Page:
26. 50 and counting! Atlanta-area senior Daya Brown has been accepted to more than 50 colleges, wracking up over $1.3 million in scholarships. The Westlake High School Student Body President will attend Duke University in the fall. Congratulations, Daya!
27. Proving the impossible. Two New Orleans-area teens made an “impossible” math discovery, outsmarting all mathematicians from the last 2,000 years. During a presentation at the American Mathematical Society’s Annual Southeastern Conference, high school students Calcea Johnson and Ne’Kiya Jackson proved the Pythagorean Theorem does not require circular logic.
28. Honoring a legend. Maryland’s Bowie State University unveiled the Dionne Warwick Theater, and the namesake was in attendance for the event. It was the first performing arts venue named in her honor.
29. Out of this world! NASA announced its group of astronauts that will head to the moon late next year, the first group to do so in 50 years — and Victor Glover, a Black naval aviator, will be in the crew. Glover will be making a return to outer space, as he previously lived on the International Space Station.
30. Put on your dancing shoes. TODAY Show anchor Sheinelle Jones rang in her 45th birthday by fulfilling a childhood dream of being a backup dancer for Janet Jackson. Jones previously dressed up as Jackson for Halloween in 2019.
31. Marvel-ous to meet you. During a trip to Disneyland, a young boy couldn’t contain his excitement when he saw Captain America, who then descended Avengers Headquarters to meet the young fan and teach him some powerful poses.
32. Rolling in acceptances. Dennis Barnes, a New Orleans-area senior, broke U.S. records when he was accepted to 125 colleges and received more than $9 million in scholarships. Your future is bright, Dennis!
33. Books can change lives. Mahogany Bookstore, a Black owned bookstore located in Washington, D.C., donated over a 100 new books to detainees in Maryland — because “Those behind bars deserve access to books too.”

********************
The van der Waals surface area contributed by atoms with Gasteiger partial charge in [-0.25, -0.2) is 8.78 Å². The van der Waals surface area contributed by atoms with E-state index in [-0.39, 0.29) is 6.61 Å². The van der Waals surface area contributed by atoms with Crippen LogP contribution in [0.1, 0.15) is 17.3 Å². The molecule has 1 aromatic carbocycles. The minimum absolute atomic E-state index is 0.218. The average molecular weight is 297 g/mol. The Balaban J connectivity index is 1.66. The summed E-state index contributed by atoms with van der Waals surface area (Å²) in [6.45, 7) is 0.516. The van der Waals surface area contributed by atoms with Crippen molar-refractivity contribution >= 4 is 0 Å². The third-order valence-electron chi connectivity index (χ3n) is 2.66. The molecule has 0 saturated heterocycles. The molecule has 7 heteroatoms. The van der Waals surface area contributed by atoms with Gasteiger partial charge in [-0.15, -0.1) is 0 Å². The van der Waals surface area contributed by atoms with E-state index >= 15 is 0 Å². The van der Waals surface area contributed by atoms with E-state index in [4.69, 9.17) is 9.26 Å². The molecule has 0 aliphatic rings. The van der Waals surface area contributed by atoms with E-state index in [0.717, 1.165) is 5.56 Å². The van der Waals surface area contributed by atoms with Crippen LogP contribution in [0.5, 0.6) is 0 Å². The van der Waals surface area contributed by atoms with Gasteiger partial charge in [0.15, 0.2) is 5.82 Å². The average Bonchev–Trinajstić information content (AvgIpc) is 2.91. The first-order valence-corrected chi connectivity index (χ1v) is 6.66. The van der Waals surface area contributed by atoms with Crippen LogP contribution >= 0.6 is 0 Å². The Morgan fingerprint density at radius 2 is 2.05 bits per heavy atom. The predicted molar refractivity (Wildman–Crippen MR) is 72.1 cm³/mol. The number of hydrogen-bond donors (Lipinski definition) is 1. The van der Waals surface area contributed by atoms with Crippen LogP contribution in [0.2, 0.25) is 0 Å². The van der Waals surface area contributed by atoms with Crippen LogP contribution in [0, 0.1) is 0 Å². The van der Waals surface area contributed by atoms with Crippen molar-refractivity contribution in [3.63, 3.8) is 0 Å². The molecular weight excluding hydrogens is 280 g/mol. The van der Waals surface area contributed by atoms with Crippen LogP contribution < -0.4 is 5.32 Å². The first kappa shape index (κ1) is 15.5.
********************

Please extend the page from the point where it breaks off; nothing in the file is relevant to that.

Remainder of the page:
34. Missy Elliott will officially be inducted into the Rock and Roll Hall of Fame! The Virginia-native MC will be the first woman in rap to be included. Congrats, Missy!
35. Break out the dictionary — the new one. Harvard University scholar Henry Louis Gates Jr. is editing the first ever Oxford Dictionary of African American English, set to publish in March 2025. The full list of 1,000 definitions is still under wraps, but 10 entries were released, including bussin, kitchen, and pat.
36. Game on! Tiana is a 12-year-old aspiring sports reporter. Business card in hand, the budding journalist watched a WNBA game court side with her future colleagues. Great work, Tiana!
37. Funding futures. Late philanthropist Jacqueline Avant has a new piece to her legacy: The Jacqueline Avant Children and Family Center. The Los Angeles center provides physical and mental health services to underserved youth. Thank you, Jacqueline!
38. For the culture. Want to see more Black-made and Black-featured TV shows and movies? Enter Mansa, a free-streaming service that offers a curated selection of global Black culture. Get the popcorn ready!
39. Professor Abrams. Activist, author, former gubernatorial candidate — and now professor. Stacey Abrams will join Howard University in fall 2023 as the inaugural Ronald W. Walters Endowed Chair for Race and Black Politics. Where do we sign up?
40. Archiving history. A partnership between the HBCU Library Alliance and Harvard University will help HBCUs digitize their libraries, ultimately preserving massive African American history collections held in HBCU libraries and archives nationwide.